S.N. Behrman, in his review for The New Yorker, also took a sharp look at Holden's personality. Behrman found Caulfield to be very self-critical, as he often refers to himself as a terrible liar, a madman, and a moron. Holden is driven crazy by phoniness, an idea under which he lumps insincerity, snobbery, injustice, callousness, and a lot more. He is a prodigious worrier, and someone who is moved to pity quite often. Behrman wrote: "Grown men sometimes find the emblazoned obscenities of life too much for them, and leave this world indecorously, so the fact that a 16-year old boy is overwhelmed should not be surprising" (71). Holden is also labeled as curious and compassionate, a true moral idealist whose attitude comes from an intense hatred of hypocrisy. The novel opens in a doctor's office, where Holden is recuperating from physical illness and a mental breakdown. In Holden's fight with Stradlater, his roommate, he reveals his moral ideals: he fears his roommate's sexual motives, and he values children for their sincerity and innocence, seeking to protect them from the phony adult society. Jane Gallagher and Allie, the younger brother of Holden who died at age 11, represent his everlasting symbols of goodness (Davis 317).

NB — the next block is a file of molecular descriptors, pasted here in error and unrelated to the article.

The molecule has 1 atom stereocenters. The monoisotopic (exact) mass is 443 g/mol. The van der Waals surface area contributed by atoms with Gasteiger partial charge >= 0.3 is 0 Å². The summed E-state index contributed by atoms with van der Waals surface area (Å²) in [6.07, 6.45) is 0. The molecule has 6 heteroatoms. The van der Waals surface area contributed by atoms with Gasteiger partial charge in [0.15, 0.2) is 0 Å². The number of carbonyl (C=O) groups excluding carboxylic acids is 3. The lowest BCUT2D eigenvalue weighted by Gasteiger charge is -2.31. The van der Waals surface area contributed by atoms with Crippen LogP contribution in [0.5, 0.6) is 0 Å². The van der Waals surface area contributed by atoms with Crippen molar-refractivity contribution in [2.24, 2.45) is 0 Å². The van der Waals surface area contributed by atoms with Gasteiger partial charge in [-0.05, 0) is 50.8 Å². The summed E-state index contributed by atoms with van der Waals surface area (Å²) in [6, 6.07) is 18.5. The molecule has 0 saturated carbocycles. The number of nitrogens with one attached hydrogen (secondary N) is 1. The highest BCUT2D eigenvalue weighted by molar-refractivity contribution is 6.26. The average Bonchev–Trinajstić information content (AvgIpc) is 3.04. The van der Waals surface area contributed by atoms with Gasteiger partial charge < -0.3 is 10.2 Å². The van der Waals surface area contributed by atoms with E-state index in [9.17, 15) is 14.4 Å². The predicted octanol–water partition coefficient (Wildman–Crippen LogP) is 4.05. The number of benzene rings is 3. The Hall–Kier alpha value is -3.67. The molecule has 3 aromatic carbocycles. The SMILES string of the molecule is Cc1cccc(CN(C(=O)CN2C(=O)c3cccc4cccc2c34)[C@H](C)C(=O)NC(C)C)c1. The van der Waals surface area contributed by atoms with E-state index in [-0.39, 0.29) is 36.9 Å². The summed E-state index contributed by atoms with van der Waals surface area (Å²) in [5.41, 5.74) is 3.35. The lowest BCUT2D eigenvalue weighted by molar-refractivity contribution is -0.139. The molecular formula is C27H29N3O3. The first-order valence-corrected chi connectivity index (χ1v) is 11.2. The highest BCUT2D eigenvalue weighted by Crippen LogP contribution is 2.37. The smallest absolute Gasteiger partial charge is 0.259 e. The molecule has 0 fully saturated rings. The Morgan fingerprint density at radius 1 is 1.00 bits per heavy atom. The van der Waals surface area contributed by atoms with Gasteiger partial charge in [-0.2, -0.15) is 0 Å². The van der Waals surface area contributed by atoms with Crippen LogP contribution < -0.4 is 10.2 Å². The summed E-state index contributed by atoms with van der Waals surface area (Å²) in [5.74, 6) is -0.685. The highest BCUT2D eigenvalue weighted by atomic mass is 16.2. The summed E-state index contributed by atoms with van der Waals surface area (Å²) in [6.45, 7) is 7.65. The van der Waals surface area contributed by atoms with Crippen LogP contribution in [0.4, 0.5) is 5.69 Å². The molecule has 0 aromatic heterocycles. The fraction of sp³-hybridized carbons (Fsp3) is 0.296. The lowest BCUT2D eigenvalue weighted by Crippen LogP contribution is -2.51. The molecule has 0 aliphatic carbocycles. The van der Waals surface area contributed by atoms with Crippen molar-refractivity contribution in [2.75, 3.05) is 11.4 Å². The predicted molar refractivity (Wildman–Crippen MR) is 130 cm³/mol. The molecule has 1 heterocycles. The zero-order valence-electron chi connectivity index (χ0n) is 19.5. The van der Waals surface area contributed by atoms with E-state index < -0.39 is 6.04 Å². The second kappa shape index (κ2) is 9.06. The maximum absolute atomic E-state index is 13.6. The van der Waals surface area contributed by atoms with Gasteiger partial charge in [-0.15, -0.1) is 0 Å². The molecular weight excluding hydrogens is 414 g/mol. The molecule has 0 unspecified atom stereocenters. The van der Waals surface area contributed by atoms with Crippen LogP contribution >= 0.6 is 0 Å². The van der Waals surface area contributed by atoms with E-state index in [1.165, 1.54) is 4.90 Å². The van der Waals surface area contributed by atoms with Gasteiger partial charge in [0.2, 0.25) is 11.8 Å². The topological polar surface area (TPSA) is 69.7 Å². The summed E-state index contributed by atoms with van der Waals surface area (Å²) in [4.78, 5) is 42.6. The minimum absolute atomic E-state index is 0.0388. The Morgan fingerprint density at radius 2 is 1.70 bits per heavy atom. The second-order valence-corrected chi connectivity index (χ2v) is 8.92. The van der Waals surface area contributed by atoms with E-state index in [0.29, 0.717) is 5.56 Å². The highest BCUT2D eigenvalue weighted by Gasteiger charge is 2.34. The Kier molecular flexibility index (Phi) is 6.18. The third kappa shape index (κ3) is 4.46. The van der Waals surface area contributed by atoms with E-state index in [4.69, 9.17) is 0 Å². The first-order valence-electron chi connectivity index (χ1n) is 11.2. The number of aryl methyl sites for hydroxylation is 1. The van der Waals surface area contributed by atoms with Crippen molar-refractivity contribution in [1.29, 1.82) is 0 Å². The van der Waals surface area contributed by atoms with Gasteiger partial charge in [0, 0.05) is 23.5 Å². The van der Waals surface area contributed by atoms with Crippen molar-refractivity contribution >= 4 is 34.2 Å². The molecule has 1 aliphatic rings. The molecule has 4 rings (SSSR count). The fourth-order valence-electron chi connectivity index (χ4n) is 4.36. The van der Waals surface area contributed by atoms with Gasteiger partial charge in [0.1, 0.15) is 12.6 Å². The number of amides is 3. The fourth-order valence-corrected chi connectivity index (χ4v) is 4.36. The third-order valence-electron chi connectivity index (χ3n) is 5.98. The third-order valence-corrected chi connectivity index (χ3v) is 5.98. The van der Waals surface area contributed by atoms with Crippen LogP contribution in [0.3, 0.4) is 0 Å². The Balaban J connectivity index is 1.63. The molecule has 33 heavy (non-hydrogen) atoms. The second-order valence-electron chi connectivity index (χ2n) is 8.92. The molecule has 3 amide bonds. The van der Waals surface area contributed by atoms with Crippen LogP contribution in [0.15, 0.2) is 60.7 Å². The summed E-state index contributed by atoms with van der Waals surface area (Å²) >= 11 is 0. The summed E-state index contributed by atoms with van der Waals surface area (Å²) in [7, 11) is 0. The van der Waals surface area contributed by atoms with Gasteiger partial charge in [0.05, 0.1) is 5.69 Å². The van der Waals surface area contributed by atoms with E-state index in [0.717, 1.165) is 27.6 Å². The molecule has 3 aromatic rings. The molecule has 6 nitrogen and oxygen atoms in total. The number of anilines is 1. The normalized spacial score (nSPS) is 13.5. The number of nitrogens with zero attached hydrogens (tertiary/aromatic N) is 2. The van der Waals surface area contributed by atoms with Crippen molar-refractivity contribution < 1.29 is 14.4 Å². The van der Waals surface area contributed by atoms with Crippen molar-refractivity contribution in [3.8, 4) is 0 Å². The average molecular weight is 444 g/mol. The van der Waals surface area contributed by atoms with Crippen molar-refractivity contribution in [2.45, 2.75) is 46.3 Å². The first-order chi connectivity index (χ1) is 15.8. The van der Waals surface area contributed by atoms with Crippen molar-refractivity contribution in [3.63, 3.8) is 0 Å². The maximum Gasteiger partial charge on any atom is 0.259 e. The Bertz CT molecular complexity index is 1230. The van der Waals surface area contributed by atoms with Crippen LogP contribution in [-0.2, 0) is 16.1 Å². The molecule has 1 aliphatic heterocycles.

Holden Caulfield can be analyzed through his thoughts, actions and circumstances which surround his everyday life. Holden acts like a careless teenager. Holden has been to several prep-schools, all of which he got kicked out of for failing classes. After being kicked out of the latest, Pency Prep, he went off to New York on his own. Holden seems to have a motivation problem which apparently affects his reasoning. The basis of his reasoning comes from his thoughts. Holden thinks the world is full of a bunch of phonies. All his toughs about people he meets are negative. The only good thoughts he has are about his sister Phoebe and his dead brother Alley. Holden, perhaps, wishes that everyone, including himself, should be like his brother and sister. That is to be intelligent, real and loving. Holden’s problem is with his heart. It was broken when his brother died. Now Holden goes around the world as his fake self, wearing his mask. Holden is looking for love, peace and understanding. He is scared to love because he is afraid he might lose it like he did with his brother. That is the reason for Holden's love of the museum, he feels safe because it never changes it always stays the same. Holden is troubled with the pain of death, it effects every aspect of his life causing him to not care about the future, himself or anyone, except Phoebe and Alley.